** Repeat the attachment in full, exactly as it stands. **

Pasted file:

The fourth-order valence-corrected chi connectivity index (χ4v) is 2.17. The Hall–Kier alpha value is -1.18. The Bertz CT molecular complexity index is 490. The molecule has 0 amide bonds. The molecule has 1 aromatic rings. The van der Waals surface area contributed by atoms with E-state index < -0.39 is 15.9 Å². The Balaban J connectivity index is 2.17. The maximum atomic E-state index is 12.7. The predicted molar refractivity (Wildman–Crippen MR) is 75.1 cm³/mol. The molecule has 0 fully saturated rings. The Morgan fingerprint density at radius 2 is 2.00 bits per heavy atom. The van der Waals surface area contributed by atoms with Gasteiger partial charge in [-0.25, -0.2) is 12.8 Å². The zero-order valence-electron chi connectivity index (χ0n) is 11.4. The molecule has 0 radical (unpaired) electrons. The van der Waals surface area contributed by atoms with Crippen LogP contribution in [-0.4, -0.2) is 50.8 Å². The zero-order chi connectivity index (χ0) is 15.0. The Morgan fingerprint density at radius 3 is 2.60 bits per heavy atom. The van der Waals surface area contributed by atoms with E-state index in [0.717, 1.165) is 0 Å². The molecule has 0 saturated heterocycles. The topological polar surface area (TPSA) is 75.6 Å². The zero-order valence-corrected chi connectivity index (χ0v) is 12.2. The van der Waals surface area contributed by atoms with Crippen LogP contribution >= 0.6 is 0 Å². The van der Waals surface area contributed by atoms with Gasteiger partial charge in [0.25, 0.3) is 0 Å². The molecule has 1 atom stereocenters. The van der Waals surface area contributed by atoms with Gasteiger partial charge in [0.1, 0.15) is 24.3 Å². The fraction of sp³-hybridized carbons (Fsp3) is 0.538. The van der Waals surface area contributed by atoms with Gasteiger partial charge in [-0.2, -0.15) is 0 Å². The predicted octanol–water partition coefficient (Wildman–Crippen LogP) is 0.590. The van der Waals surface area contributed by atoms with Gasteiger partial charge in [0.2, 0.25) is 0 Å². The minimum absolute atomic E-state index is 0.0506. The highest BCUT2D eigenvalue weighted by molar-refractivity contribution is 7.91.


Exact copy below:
The fourth-order valence-corrected chi connectivity index (χ4v) is 2.17. The Hall–Kier alpha value is -1.18. The Bertz CT molecular complexity index is 490. The molecule has 0 amide bonds. The molecule has 1 aromatic rings. The van der Waals surface area contributed by atoms with E-state index < -0.39 is 15.9 Å². The Balaban J connectivity index is 2.17. The maximum atomic E-state index is 12.7. The predicted molar refractivity (Wildman–Crippen MR) is 75.1 cm³/mol. The molecule has 0 fully saturated rings. The Morgan fingerprint density at radius 2 is 2.00 bits per heavy atom. The van der Waals surface area contributed by atoms with Gasteiger partial charge in [-0.25, -0.2) is 12.8 Å². The zero-order valence-electron chi connectivity index (χ0n) is 11.4. The molecule has 0 radical (unpaired) electrons. The van der Waals surface area contributed by atoms with Crippen LogP contribution in [-0.4, -0.2) is 50.8 Å². The zero-order chi connectivity index (χ0) is 15.0. The Morgan fingerprint density at radius 3 is 2.60 bits per heavy atom. The van der Waals surface area contributed by atoms with E-state index in [0.717, 1.165) is 0 Å². The molecule has 0 saturated heterocycles. The topological polar surface area (TPSA) is 75.6 Å². The zero-order valence-corrected chi connectivity index (χ0v) is 12.2. The van der Waals surface area contributed by atoms with Crippen LogP contribution >= 0.6 is 0 Å². The van der Waals surface area contributed by atoms with Gasteiger partial charge in [0.25, 0.3) is 0 Å². The molecule has 1 atom stereocenters. The van der Waals surface area contributed by atoms with Gasteiger partial charge in [0.1, 0.15) is 24.3 Å². The fraction of sp³-hybridized carbons (Fsp3) is 0.538. The van der Waals surface area contributed by atoms with Gasteiger partial charge in [-0.2, -0.15) is 0 Å². The predicted octanol–water partition coefficient (Wildman–Crippen LogP) is 0.590. The van der Waals surface area contributed by atoms with Gasteiger partial charge in [0.2, 0.25) is 0 Å². The minimum absolute atomic E-state index is 0.0506. The highest BCUT2D eigenvalue weighted by molar-refractivity contribution is 7.91.